WESTPORT — In the summer of 2016, Jeff Pegues received tips from alarmed members of the intelligence community, who said Russia was launching an operation to influence the presidential election, and the U.S. government was doing nothing to stop it.
Working out of the Internet Research Agency based in St. Petersburg, Russian bots, who Russian President Vladimir Putin called “patriotic hackers,” spread incorrect information on social media about immigrants attacking American women and the presence of guns and fights at protests, Pegues said.
“They exploited this country’s Achilles’ heel, which was race. They wanted to sow division, create chaos, stir things up. So how do you do that in America? You poke at these issues of race or immigration,” said Pegues, a CBS News justice and Homeland Security correspondent and Westport native.
The bots created Facebook groups advertising fabricated protests against immigrants and groups like Black Lives Matter, and reached out to Americans to help organize the events.
“There were Americans unwittingly helping them organize what were essentially fake events. That’s amazing. It’s remarkable,” Pegues, 48, said.
The low-cost Russian bot operation is all part of the “Russian playbook,” a strategy to to alter American politics in Russia’s favor by changing American public opinion through the spread of false information on social media, Pegues said. The U.S. government was slow to understand Russia’s strategy and failed to respond in time for the 2016 election, Pegues added, noting much of the public is still in the dark about the extent and impact of Russia’s influence campaign.
For the nightly newscast, Pegues collected all the knowledge he could on the Russian campaign, but the 22-minute window of news coverage forced him to leave some information out. Seeking another vehicle to convey the information, Pegues wrote a book, “Kompromat: How Russia Undermined American Democracy,” published by Prometheus Books in July.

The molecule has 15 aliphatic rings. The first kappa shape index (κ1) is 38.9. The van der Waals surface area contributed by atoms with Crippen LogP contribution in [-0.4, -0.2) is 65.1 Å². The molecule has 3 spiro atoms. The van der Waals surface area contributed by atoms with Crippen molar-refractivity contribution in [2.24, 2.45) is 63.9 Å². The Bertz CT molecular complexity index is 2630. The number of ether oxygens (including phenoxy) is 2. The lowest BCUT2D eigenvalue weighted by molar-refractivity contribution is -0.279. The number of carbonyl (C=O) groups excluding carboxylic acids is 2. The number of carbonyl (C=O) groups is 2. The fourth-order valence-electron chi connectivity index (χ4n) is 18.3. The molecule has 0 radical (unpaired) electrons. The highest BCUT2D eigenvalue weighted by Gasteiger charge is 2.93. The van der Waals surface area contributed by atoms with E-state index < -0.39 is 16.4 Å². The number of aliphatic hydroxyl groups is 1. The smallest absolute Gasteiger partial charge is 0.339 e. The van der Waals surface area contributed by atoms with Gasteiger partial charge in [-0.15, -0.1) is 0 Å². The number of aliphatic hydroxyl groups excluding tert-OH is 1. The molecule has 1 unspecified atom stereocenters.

“The point of my book is that if you can influence how we think, what we see, what we hear, then you can influence how we vote. You don’t actually have to have someone hacking into a voting machine, which you can’t do, and change results. Just change how people think before they get into the voting booth, that’s enough,” Pegues said.
“Kompromat” is Pegues’ second book and follows on the heels of his first book, “Black and Blue: Inside the Divide between the Police and Black America,” published last year.
Throughout his decadeslong career, Pegues has led the nightly newscast as a television reporter in cities across the country, including New York City, where he spent 10 years at WABC-TV before moving to Washington, D.C. ,to join CBS News five years ago.Read Full Article
Despite his travels, Pegues said he still considers Westport home. The Pegues family first moved to town in 1982 from Paris for Pegues’ father to take a position in private banking at Citibank’s Stamford office. Pegues’ parents both came from Alabama, but chose Westport for the good schools and his mother’s love of Paul Newman, who also lived in town.
An all-conference football player and all-state track star, Pegues thrived in Westport and was voted Homecoming King his senior year.
“I liked growing up here. There weren’t a lot of black families here at the time, but I felt like for the most part, I was welcomed here and my family was welcomed here, and we enjoyed it. Which is why I still come back,” Pegues said.
When Pegues left for Miami University of Ohio, where he was a scholarship football player and starting wide receiver, he thought he would pursue medicine, but an aversion to blood left him searching for another path.
“After practice one day, I was walking by the television station on campus and I saw they were having auditions, so I walked in, auditioned and one of the professors who was leading the auditions said, ‘I think you have a future in this business.’ The rest is history,” Pegues said.
As a football player, a lot of people thought Pegues should do sportscasting, but he chose to pursue news. “At the time, there were more black sportscasters than there were black newscasters, so I decided I want to do news. Let me try to break some new ground here,” Pegues said.
Aside from being a role model for young black men who don’t often see positive images of African-Americans in the media, Pegues said he wanted to expose wrongdoing, learn about people,and present unbiased information — which motivated him to write “Kompromat.”
“Everything gets so political these days and I try not to appear to be taking sides. There is misinformation out there, and people and nation-states whose goal it is to spread misinformation. So in my own little way, I want to counter that with facts,” Pegues said.
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